Tuesday, 2 April 2013


GospelLuke 24:1-12 

On the first day of the week, at the first sign of dawn, they went to the tomb with the spices they had prepared. They found that the stone had been rolled away from the tomb, but on entering discovered that the body of the Lord Jesus was not there. As they stood there not knowing what to think, two men in brilliant clothes suddenly appeared at their side. Terrified, the women lowered their eyes. But the two men said to them, ‘Why look among the dead for someone who is alive? He is not here; he has risen. Remember what he told you when he was still in Galilee: that the Son of Man had to be handed over into the power of sinful men and be crucified, and rise again on the third day?’ And they remembered his words.
  When the women returned from the tomb they told all this to the Eleven and to all the others. The women were Mary of Magdala, Joanna, and Mary the mother of James. The other women with them also told the apostles, but this story of theirs seemed pure nonsense, and they did not believe them.
  Peter, however, went running to the tomb. He bent down and saw the binding cloths but nothing else; he then went back home, amazed at what had happened

We can imagine the two men must have had a incredulous tone to their question. Surprised that the women had the wrong end of the stick.

The culture of the time completely accepted the idea that a person's 'spirit' could be carried on - by their teaching; their example. The women would believe this is what Jesus had meant - that he would be born again in the fellowship of those who had listened to his voice? That the responsbility of his mission had now passed to them, as scary as that may have seemed.

Because that would make sense - but since when had anything Jesus done or said, made sense?

But then, it is easy for us Christians to be critical; sometimes a little 'Elder Son' critical of other people's faith.  After all, we mumble; they were there with him; they saw; they heard. If it happened again  - I would believe, I would know.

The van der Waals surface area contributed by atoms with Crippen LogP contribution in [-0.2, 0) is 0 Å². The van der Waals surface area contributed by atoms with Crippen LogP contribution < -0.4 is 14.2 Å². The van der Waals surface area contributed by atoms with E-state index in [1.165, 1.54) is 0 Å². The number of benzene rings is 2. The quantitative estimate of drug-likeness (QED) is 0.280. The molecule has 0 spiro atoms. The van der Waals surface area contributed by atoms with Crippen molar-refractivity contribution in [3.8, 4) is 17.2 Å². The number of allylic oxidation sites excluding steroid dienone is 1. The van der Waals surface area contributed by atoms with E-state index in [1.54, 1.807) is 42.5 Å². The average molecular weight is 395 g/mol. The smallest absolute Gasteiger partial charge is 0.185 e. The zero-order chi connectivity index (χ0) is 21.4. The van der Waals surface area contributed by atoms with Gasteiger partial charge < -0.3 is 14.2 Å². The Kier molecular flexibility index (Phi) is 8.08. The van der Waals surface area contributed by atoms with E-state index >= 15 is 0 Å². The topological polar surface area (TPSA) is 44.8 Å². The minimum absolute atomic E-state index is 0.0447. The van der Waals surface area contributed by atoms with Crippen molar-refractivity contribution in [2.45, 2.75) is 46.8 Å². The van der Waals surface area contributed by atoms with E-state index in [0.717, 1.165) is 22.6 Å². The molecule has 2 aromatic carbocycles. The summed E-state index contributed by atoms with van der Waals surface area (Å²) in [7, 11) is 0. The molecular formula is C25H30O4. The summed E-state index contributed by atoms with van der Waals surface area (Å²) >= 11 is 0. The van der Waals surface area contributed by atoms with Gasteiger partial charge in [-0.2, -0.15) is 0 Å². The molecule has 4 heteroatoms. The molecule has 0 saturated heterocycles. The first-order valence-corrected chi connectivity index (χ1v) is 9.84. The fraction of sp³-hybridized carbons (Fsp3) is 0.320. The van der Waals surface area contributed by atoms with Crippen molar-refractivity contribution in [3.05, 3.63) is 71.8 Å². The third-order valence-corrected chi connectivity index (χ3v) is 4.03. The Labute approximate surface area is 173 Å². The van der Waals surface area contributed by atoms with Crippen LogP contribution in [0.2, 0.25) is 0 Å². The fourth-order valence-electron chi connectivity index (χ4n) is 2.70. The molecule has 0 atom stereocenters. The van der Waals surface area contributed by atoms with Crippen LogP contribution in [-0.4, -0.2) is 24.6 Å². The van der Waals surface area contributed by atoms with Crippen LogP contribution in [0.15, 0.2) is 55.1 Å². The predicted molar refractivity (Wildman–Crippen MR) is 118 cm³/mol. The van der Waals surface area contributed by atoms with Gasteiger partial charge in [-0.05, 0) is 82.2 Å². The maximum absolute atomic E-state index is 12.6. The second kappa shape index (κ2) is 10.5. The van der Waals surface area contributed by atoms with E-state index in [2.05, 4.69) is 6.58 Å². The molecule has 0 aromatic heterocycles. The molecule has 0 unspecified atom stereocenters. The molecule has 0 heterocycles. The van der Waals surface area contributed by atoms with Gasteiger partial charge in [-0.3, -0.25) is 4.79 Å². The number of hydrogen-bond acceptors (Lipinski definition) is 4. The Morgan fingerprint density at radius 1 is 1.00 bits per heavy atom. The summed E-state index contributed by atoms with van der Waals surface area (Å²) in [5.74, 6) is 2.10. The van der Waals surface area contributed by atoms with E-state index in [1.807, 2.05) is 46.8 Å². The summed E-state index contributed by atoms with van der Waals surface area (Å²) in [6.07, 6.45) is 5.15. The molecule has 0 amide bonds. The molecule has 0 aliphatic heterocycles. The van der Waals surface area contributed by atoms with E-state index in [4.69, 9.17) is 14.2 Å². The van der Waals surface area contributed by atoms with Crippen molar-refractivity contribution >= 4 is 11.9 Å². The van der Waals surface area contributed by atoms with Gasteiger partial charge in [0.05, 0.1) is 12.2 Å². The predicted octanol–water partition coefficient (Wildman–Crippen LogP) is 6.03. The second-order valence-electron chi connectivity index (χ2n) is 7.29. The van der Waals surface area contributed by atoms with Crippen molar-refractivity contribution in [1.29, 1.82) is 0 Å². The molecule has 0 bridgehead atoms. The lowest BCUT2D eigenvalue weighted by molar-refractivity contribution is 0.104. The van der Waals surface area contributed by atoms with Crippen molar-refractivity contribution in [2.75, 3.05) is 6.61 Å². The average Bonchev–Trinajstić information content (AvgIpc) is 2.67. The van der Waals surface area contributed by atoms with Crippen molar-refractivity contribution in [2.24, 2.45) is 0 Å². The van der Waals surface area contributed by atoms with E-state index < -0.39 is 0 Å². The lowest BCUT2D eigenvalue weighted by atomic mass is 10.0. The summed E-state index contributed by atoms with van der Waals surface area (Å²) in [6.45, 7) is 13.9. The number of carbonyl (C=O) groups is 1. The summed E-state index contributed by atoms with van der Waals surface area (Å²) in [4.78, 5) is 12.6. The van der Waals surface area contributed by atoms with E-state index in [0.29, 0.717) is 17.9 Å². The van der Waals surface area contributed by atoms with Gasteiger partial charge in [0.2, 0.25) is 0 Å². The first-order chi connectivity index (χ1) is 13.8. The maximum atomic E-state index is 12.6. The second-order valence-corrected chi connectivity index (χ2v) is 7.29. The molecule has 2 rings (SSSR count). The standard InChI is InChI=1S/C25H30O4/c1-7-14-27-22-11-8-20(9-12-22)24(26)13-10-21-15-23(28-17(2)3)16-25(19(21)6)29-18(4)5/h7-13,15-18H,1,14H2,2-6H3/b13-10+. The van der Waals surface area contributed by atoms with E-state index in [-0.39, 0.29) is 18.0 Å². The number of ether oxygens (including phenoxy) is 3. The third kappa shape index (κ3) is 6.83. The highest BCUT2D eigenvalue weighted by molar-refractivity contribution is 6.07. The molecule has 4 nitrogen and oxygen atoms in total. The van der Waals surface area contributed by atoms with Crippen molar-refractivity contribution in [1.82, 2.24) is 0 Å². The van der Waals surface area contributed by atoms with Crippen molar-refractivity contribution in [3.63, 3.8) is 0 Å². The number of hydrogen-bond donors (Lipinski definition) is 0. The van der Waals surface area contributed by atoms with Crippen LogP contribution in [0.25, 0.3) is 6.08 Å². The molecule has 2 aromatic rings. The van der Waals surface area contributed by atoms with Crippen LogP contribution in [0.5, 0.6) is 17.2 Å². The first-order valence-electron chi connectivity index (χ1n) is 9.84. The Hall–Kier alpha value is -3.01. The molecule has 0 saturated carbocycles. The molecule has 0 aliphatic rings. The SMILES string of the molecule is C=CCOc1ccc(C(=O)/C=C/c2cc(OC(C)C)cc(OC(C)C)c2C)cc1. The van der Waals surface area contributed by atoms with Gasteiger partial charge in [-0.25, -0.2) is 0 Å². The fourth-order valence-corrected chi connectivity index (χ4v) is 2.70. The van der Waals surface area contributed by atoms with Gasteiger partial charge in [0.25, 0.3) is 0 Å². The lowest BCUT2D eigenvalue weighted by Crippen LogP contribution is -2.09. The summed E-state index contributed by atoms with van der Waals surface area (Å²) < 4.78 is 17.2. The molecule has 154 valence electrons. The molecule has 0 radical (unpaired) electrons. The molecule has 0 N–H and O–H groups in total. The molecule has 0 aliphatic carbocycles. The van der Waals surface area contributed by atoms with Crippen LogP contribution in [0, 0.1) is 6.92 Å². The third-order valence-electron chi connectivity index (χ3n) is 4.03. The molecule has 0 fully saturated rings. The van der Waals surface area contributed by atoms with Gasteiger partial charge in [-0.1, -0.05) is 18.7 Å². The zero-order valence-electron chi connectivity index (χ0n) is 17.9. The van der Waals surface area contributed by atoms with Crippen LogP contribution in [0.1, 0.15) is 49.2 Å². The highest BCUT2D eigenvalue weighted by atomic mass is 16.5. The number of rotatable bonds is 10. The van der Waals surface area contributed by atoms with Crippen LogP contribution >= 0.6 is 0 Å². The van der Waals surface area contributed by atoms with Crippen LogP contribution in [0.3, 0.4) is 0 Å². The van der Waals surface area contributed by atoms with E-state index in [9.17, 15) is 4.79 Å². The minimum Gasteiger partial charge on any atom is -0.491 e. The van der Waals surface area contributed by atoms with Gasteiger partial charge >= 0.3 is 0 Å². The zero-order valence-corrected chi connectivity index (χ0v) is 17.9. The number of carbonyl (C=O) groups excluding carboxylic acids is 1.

I wouldn't. 

Luke, more than any Gospel writer, plays on the fear, confusion, disbelief, amazement and mystery of what has happened. An event beyond their imagining - it would be just as unimaginable even now.

The women clearly expect nothing more than the opportunity to pay their respects to a beloved friend. They are doing their best with what they have to offer - and they are not consoled. The message adds to their confusion; their grief and even their reputation. 

Yet, the best that we can offer is really all we can do - whether in faith, action, prayer or ministry. We start off in the mundane of life and find ourselves in grace-ful mystery. The Easter message is all about transformation - we start off doing what we want to do, then, if we are prepared to listen - we are filled with the grace to do what God wants us to do. Even without authority or position, even if we remain dazed and confused, we are sent to send people searching for Jesus.

Like the women, I start off having very little problem believing in Jesus; the man; the son; the friend; the teacher. I can feel the truth of him. I can see the challenge and promise of his teaching. I have tried to do the same. 

But then it changes; when I am asked to remember something I thought I had heard and realise that there is a deeper message; when I am not the penitent but the pharissee; when I would be the one standing with the stone in my hand. Believing in the Son of Man is a life of questions not answers. 

The Son of God?

When I was younger I shared the certainty of Paul and his experience of the Risen Christ - I wouldn't dare now.  Listening to Paul, I am filled with a desire to put myself in his place; the evocative romance of his story beckons me.

The Risen Christ is beyond me; no matter what I have seen or heard or read; his reality is my faith; my hopeful Mystery; my consolation. 

The promise of this Easter morning,  is to believe, like Mary,  that 'Nothing is impossible to God'. 

He is Risen, Alleluia, Alleluia



Philomena Ewing said...

Beautiful. May Easter Blessings of Love,Joy,Peace and Hope fill you today and always!! :-))

claire said...

It may sound strange, Word, but I believe that Christ is risen thanks to all those who have believed from then until now and passed on their faith to me.
It must have been such an incredible event to give courage to so many to brave the laws of their own society and risk their lives.
The coming of His spirit is still carrying us. Wow.
Happy Easter to you and yours! xoxo

Gelli Ma said...

Dear Phil and Claire - how wonderful to be a part of that family - the legacy that we can trace back to those named and unnamed women gives us all courage to call him Brother and Lord. May we continue to risk whatever is needed to carry on the message. Happy Easter xxx